A Picture is Worth Too Many Calories
There you are, satisfied after a hearty meal, thinking about what’s left on your to do list, and a monkey wrench is thrown in your plan. You pass a billboard featuring some vision of delectableness in the form of food, and there it is again, while you’re watching TV. Oh and here comes your husband snacking on something, and suddenly that feeling of fullness has left and you’re ready to eat again, hours before you intended. A number of small studies suggest watching what you eat with caution.
Close Your Eyes
Published in the latest issue of Obesity, German researchers studied the effects of the pictures of food on hunger hormones, particularly ghrelin levels which are associated with increased appetite as well as increased caloric intake. The small study of 8 tested ghrelin levels between breakfast and lunch with neutral pictures shown during one session, while food related items were shown in the other. As expected, the difference in the rise of ghrelin levels was significant when pictures of food were shown. While it may seem obvious, try to avoid run-ins with food when you’re not hungry. Skip the trip to the break room, and go the other way when the birthday cake is being passed around. This advice goes for those who know they're not hungry. If you are, consider the calorie count and go for it.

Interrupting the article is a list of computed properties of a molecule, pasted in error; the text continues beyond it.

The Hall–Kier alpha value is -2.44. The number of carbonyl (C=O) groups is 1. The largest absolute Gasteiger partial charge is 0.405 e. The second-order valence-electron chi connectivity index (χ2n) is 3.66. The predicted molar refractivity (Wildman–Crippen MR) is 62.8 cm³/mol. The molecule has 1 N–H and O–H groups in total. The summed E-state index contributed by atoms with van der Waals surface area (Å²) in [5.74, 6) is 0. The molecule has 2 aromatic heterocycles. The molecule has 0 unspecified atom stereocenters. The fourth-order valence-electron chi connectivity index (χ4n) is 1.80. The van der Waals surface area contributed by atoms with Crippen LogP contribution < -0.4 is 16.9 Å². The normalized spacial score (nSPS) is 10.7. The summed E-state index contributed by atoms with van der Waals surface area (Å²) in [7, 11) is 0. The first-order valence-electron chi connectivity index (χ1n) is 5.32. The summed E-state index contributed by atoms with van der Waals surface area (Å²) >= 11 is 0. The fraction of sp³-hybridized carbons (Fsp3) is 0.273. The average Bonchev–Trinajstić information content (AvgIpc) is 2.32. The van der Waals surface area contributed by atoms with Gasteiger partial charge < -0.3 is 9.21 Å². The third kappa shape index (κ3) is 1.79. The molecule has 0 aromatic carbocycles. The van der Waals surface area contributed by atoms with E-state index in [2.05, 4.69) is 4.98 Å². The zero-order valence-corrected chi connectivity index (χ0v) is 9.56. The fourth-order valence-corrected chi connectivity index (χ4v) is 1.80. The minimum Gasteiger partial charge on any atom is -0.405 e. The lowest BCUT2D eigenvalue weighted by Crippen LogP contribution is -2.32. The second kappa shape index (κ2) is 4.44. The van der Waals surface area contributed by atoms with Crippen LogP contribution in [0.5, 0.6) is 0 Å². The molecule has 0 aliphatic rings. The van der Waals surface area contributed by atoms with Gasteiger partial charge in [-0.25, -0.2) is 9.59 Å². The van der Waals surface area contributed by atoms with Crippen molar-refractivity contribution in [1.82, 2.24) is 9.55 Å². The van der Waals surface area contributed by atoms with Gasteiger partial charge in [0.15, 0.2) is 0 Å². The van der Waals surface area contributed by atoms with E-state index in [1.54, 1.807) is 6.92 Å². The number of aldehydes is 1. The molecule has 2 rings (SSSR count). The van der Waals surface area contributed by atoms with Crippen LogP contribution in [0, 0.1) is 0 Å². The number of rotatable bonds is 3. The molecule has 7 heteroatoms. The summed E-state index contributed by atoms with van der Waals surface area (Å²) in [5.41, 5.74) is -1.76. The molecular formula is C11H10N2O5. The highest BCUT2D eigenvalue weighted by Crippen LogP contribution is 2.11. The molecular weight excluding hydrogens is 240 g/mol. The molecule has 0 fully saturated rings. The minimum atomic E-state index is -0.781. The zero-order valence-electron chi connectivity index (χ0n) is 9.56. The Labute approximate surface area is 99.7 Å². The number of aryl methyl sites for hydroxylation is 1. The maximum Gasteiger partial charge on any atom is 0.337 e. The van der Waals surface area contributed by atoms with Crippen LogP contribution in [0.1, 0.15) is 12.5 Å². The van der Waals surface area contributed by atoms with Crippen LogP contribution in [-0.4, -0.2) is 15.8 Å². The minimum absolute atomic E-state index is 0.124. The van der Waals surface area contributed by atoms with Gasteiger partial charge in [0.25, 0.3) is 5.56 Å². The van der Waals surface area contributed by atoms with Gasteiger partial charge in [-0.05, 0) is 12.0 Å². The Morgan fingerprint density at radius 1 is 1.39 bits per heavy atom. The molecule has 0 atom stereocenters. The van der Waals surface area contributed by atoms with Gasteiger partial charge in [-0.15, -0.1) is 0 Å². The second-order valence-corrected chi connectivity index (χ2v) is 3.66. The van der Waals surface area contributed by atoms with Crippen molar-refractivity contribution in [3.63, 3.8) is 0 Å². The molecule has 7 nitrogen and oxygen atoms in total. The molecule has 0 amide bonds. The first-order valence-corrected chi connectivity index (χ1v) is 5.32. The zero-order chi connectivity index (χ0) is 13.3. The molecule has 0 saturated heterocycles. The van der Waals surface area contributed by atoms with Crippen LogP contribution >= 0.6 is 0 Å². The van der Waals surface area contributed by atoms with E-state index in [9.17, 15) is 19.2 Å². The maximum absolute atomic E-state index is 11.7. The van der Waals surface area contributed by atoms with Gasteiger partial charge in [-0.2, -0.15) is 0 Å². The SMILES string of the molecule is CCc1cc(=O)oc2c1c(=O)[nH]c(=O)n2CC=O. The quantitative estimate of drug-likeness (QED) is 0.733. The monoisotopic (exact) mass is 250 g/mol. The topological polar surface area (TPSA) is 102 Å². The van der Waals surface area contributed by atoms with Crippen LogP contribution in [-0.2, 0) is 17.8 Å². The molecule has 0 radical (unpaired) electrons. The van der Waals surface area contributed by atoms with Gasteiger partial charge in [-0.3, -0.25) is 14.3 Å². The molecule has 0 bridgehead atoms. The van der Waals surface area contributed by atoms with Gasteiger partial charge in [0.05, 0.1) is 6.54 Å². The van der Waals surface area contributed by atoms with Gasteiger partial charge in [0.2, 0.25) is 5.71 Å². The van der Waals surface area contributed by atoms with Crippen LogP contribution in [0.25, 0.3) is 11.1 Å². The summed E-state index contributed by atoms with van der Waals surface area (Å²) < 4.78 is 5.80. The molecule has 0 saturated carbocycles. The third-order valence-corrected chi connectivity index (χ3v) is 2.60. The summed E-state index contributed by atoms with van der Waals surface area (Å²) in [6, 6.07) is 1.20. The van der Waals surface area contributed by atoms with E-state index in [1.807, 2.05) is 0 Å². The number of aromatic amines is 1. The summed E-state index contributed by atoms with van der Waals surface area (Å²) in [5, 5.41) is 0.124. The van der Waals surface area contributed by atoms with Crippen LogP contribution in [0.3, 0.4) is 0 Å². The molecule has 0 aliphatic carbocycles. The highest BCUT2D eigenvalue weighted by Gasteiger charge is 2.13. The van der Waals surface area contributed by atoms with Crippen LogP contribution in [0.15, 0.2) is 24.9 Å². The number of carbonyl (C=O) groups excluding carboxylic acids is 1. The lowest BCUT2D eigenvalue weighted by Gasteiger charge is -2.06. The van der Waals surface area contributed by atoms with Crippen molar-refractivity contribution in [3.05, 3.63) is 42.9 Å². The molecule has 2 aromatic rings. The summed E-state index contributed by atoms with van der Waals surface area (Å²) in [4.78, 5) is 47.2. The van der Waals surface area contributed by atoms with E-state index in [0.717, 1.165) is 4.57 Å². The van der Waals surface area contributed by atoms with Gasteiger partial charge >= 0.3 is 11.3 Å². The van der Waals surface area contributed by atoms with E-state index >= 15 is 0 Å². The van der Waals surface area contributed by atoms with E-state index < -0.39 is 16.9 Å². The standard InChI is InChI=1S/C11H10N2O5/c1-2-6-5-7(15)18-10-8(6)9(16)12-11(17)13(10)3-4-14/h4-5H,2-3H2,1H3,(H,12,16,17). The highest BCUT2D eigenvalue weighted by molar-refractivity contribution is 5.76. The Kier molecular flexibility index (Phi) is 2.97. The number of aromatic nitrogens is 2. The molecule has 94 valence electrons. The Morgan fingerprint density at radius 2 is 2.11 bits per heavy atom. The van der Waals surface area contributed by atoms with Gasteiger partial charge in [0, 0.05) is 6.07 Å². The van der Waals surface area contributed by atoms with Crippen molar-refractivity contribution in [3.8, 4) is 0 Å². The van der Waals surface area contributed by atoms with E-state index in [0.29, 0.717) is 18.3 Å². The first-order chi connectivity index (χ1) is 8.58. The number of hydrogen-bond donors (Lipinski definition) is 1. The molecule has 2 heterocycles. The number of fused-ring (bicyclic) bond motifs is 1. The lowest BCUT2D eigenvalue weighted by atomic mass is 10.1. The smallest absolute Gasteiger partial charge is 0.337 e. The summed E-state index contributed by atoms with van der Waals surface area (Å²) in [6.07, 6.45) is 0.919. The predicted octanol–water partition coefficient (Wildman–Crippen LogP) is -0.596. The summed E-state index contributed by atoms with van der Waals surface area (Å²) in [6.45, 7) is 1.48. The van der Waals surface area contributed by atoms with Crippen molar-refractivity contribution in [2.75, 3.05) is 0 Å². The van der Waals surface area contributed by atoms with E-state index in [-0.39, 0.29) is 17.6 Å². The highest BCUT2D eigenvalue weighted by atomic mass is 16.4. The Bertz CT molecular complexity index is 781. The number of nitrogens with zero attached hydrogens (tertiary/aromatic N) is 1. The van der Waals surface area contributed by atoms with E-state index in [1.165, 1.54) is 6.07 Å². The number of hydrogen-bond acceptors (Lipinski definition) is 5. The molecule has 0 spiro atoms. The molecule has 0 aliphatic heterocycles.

A Matter of Will
Another food photo study found restrained eaters who were exposed to tempting food were less thrilled about going for the healthier options. When exposed to tempting foods, the healthier options literally got weaker responses. This is why nutritionists stress portion control, counting calories, keeping a food journal and making healthier choices, rather than completely cutting out certain foods. You may find yourself feeling deprived if you do, which, according to this study, could lead to giving in to temptation, even when a healthier option is available.
The Wrong Sight Setting
Yet another study compared the assessment of food appeal and desire to eat with 129 subjects. Body Mass Index was positively correlated with desire to eat, yet not with food appeal. What’s more, overweight subjects reported higher ratings of desire to eat larger portions of food. If you're guilty of overeating because of your eyes, trick your eyes. Buy smaller dinner plates and try to limit your first serving to a reasonably small portion. If you’re still hungry, get another small portion of seconds. When out, order a half-portion of your usual dish and eat the leftovers the following day. You might also ask for larger portions of vegetables or leafy greens than may usually come with the dish. This way you indulge the eye, and still save the calories.
What food temptation do you try to keep out of sight?